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risk reduction of contaminated soil, sludge, sediments and groundwater through contaminant removal, degradation or containment [13, 14]. Phytoremediation covers a wide range of pollutants like inorganic chemicals including heavy metals and metalloids, many organic substances including persistent organic pollutants and radioactive elements. Phytoremediation has gained much popularity over the last 20 years and has been considered as an acceptable technique in many countries due to its cost-effectiveness compared to traditional practices [15]. The plants used in phytoremediation are generally annual herbs which don’t have any economic value, but do have a very high extraction potential, namely hyper accumulators [16]. The phytoextraction efficiency of a plant is dependent on the heavy metal contents in the biomass and the biomass production [17]. Some agricultural crops (e.g., Brassica napus L., Brassica juncea L., Cannabis sativa L., Helianthus annuus L., Phaseolus vulgaris L., Sinapis alba L., and Zea mays L.) were found to be effective in removing metals under model conditions but their evaluation in field conditions is missing [18–24]. Hemp (C. sativa L.) is an annual crop with a 6000-year cultivation history. Hemp fiber, seeds and raw materials are used in the textile, oil, paper-making, automotive,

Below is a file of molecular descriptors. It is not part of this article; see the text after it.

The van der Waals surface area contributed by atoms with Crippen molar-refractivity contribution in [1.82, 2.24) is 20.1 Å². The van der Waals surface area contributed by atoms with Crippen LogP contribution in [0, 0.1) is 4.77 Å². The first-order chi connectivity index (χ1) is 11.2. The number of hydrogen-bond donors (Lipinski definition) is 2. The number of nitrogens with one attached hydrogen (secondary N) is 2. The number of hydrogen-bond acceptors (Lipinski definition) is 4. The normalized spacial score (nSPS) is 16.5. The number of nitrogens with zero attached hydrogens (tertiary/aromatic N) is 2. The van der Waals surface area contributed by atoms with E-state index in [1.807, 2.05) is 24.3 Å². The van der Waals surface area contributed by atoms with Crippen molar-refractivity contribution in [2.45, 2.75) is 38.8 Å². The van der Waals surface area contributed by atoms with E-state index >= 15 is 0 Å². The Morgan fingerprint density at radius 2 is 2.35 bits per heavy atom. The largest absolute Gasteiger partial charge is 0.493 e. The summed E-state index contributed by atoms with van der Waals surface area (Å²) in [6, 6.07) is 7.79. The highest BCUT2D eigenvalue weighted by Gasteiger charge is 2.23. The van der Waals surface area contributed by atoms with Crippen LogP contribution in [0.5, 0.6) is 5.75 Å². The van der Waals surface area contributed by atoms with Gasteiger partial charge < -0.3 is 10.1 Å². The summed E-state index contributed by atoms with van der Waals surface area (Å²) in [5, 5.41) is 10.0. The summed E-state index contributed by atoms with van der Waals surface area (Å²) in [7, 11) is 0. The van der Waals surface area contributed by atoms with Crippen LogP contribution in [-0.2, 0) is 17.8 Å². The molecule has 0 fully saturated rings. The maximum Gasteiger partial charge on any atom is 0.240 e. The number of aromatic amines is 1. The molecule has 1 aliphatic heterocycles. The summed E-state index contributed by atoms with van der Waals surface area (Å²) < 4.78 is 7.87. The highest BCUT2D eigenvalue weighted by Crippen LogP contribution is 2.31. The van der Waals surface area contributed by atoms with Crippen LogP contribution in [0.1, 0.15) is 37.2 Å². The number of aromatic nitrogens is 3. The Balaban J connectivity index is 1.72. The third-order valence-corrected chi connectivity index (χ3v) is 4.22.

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construction, bio-fuel, functional food, cosmetics, personal care and pharmaceutical industries [25, 26]. It also could phytoremediate environment polluted by heavy metals [16, 26–28]. Hemp is suited to various climates around the world, but it was prohibited in the last century in many countries because it is the raw material source of tetrahydrocannabinol (THC), which is a unique secondary metabolite used as a narcotic [25]. In recent years, hemp cultivation has been permitted to recover in an increasing number of countries because of its wide use, positive effects on the environment, high caloric value, and high yield, low cultivar input [29]. Based on previous research, we conducted a laboratory experiment to compare the response to leachate at different levels exposure at the seed soaking and germination stages and evaluate the phytotoxicity effect of leachate on the three hemp cultivars. This paper aims to assess the potential of agronomic plant species with high annual biomass yield (C. sativa L.) for phytoremediation of heavy metals from landfill leachate. Here, we explore the following issues: (a) the phytotoxicity of the landfill leachate, (b) landfill leachate effects on germination and seedling growth of hemp cultivars and, to find out the answers to these issues, we carried out a laboratory trial on raw leachate collected from the pond of untreated leachate at a sanitary landfill in Czech Republic (CR).